But in no way am I suggesting that the carriers have an insurmountable problem, or that improper and unlawful solutions can be justified or will be tolerated. That’s why we stepped in with a formal investigation, as our informal efforts were not having the immediate impact required. We are moving quickly and forcefully to ascertain exactly what is happening out there and how any unacceptable or illegal behavior can be promptly terminated. Commissioner Delmond Won has been assigned as the Fact Finding Officer and already has been very active in his lead role. Hearings are scheduled in several West Coast cities, with the first to take place next week in San Francisco, and subpenas have been issued to various carriers.

Among Commissioner Won’s tasks are to determine the perpetrators and the nature of their alleged actions, and whether to recommend further agency action, including injunctive or prosecutory proceedings. He will be developing information regarding possible violations of section 10 of the 1984 Act as to unfair allocations of cargo, unjust preference or discrimination, and unreasonable refusals to deal. And while the Commission has no authority to set rates, he will look into concerted activity resulting in possible unreasonable increases in cost or reductions in service contrary to section 6(g) of the 1984 Act.

I certainly am not prejudging this situation, nor am I insinuating that our primary purpose is to go out and prove violations and then fine the violators. Our goal is to put a stop to any carrier practice that is disadvantaging shippers, and hopefully to create a vehicle for offering some redress for those who already may have been harmed. What we’d like to see are fair and reasonable actions during these difficult times, as opposed to precipitous, short-sighted moves by those with the leverage. Common carriers must be fair and reasonable in allocating available space.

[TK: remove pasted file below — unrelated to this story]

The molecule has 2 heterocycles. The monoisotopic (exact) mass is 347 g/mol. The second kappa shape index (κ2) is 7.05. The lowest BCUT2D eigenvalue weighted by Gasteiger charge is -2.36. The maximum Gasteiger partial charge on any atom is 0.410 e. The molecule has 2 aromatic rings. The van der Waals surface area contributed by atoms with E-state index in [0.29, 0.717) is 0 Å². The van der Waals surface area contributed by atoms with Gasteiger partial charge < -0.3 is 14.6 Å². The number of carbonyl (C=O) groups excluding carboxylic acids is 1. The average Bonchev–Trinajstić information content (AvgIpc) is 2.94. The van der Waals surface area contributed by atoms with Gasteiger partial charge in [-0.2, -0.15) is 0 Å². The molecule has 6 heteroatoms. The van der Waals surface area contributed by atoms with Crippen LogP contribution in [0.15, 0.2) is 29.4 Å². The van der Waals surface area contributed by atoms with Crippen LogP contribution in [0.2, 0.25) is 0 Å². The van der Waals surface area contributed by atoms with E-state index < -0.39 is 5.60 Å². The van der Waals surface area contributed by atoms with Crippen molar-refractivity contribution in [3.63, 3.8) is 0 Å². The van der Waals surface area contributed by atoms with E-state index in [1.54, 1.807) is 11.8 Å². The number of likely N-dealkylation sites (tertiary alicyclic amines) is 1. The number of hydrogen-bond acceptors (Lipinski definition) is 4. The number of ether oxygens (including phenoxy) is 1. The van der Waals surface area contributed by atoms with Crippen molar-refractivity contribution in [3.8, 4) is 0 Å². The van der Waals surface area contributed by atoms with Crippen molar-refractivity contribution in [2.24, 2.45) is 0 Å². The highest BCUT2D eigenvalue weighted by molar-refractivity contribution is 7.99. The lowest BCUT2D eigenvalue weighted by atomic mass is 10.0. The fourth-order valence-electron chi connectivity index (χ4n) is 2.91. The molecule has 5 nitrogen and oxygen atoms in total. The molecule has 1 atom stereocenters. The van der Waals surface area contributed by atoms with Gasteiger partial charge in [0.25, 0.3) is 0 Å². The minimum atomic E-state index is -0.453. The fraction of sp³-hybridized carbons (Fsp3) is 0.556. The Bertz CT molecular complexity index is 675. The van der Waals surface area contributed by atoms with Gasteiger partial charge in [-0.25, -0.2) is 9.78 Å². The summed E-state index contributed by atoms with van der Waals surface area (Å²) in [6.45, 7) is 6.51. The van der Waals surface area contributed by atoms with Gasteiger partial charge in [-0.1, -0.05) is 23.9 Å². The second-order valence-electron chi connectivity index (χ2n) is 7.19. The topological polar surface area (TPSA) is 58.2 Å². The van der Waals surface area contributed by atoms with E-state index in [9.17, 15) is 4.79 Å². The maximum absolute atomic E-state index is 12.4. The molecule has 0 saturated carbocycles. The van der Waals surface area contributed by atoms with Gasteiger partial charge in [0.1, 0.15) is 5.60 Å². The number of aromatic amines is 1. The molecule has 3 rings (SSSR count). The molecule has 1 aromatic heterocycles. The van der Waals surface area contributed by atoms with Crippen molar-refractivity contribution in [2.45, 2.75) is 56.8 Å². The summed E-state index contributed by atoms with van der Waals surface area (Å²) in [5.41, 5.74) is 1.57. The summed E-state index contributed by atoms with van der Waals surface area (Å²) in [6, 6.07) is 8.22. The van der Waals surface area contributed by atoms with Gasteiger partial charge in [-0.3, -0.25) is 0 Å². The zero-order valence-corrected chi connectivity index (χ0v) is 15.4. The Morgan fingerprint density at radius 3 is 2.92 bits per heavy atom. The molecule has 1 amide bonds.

In that vein, I must admit to a good dose of frustration and impatience with those who both privately and publicly have expressed a view that the Commission is incapable of resolving the problem, does not have the necessary tools to do so, is not proactive, is not inclined to move quickly enough, and a number of other mischaracterizations. Some have issued statements or policy positions to that effect, have blanketed Congress with their views, or have written individual members with this message.

The Commission has no procedure to immediately stop an alleged unfair practice on the basis of unproven allegations from one side of the dispute. We, like any judicial or administrative tribunal, must adhere to the principle of due process, and must ensure that the applicable burden of proof has been met. I submit that the 1984 Act, and the new Act, provide us with the necessary authority and procedures.

To sum up, carriers and shippers both must strive for reasonable and effective dealings in order to efficiently move U.S. commerce. A primary goal of the 1998 Act is to facilitate the establishment of long-term relationships and global partnerships that can benefit all in U.S. international trade. If the allegations presented to us are in fact true, I would say that the industry has taken a step backwards from that goal and needs to regroup for the future.

I would encourage anyone who believes they have been harmed to participate in our fact finding. And, of course, I would hope that the carriers who may be guilty of any of the practices cited in the Commission’s fact finding order put a stop to them now, and go back to those who may have been harmed and discuss some lawful form of appropriate consideration. Short-term gains simply do not outweigh the long-term negative impact of such behavior. To the carriers out there, I say, BE REASONABLE.